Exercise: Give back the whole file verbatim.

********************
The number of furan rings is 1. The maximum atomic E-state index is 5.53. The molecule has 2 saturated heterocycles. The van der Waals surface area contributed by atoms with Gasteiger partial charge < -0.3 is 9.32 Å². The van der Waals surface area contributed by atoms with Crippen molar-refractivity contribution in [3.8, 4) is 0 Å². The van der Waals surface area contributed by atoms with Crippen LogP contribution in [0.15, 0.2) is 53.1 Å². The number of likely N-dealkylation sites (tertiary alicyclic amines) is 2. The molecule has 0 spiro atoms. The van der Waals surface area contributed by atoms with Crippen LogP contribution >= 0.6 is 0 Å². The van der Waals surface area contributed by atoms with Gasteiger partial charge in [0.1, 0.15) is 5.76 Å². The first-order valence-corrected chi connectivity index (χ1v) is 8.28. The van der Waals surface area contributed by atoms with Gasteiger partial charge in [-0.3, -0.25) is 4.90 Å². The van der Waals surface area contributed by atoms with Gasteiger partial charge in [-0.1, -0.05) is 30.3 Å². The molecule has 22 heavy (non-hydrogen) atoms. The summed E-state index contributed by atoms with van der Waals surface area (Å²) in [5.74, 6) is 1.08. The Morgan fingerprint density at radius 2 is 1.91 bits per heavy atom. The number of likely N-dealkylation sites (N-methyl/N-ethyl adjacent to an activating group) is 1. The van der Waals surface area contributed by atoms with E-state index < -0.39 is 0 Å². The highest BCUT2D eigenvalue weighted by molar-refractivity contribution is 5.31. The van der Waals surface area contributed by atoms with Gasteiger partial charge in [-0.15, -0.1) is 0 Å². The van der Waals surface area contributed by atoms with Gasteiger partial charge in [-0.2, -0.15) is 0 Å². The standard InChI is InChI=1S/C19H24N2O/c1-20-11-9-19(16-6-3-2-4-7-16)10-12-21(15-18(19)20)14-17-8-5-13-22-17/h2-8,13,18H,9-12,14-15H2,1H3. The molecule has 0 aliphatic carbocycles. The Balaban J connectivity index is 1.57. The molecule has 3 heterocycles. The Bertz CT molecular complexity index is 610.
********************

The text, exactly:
The number of furan rings is 1. The maximum atomic E-state index is 5.53. The molecule has 2 saturated heterocycles. The van der Waals surface area contributed by atoms with Gasteiger partial charge < -0.3 is 9.32 Å². The van der Waals surface area contributed by atoms with Crippen molar-refractivity contribution in [3.8, 4) is 0 Å². The van der Waals surface area contributed by atoms with Crippen LogP contribution in [0.15, 0.2) is 53.1 Å². The number of likely N-dealkylation sites (tertiary alicyclic amines) is 2. The molecule has 0 spiro atoms. The van der Waals surface area contributed by atoms with Crippen LogP contribution >= 0.6 is 0 Å². The van der Waals surface area contributed by atoms with Gasteiger partial charge in [0.1, 0.15) is 5.76 Å². The first-order valence-corrected chi connectivity index (χ1v) is 8.28. The van der Waals surface area contributed by atoms with Gasteiger partial charge in [-0.3, -0.25) is 4.90 Å². The van der Waals surface area contributed by atoms with Gasteiger partial charge in [-0.1, -0.05) is 30.3 Å². The molecule has 22 heavy (non-hydrogen) atoms. The summed E-state index contributed by atoms with van der Waals surface area (Å²) in [5.74, 6) is 1.08. The Morgan fingerprint density at radius 2 is 1.91 bits per heavy atom. The number of likely N-dealkylation sites (N-methyl/N-ethyl adjacent to an activating group) is 1. The van der Waals surface area contributed by atoms with E-state index < -0.39 is 0 Å². The highest BCUT2D eigenvalue weighted by molar-refractivity contribution is 5.31. The van der Waals surface area contributed by atoms with Gasteiger partial charge in [-0.15, -0.1) is 0 Å². The van der Waals surface area contributed by atoms with Gasteiger partial charge in [-0.2, -0.15) is 0 Å². The standard InChI is InChI=1S/C19H24N2O/c1-20-11-9-19(16-6-3-2-4-7-16)10-12-21(15-18(19)20)14-17-8-5-13-22-17/h2-8,13,18H,9-12,14-15H2,1H3. The molecule has 0 aliphatic carbocycles. The Balaban J connectivity index is 1.57. The molecule has 3 heterocycles. The Bertz CT molecular complexity index is 610.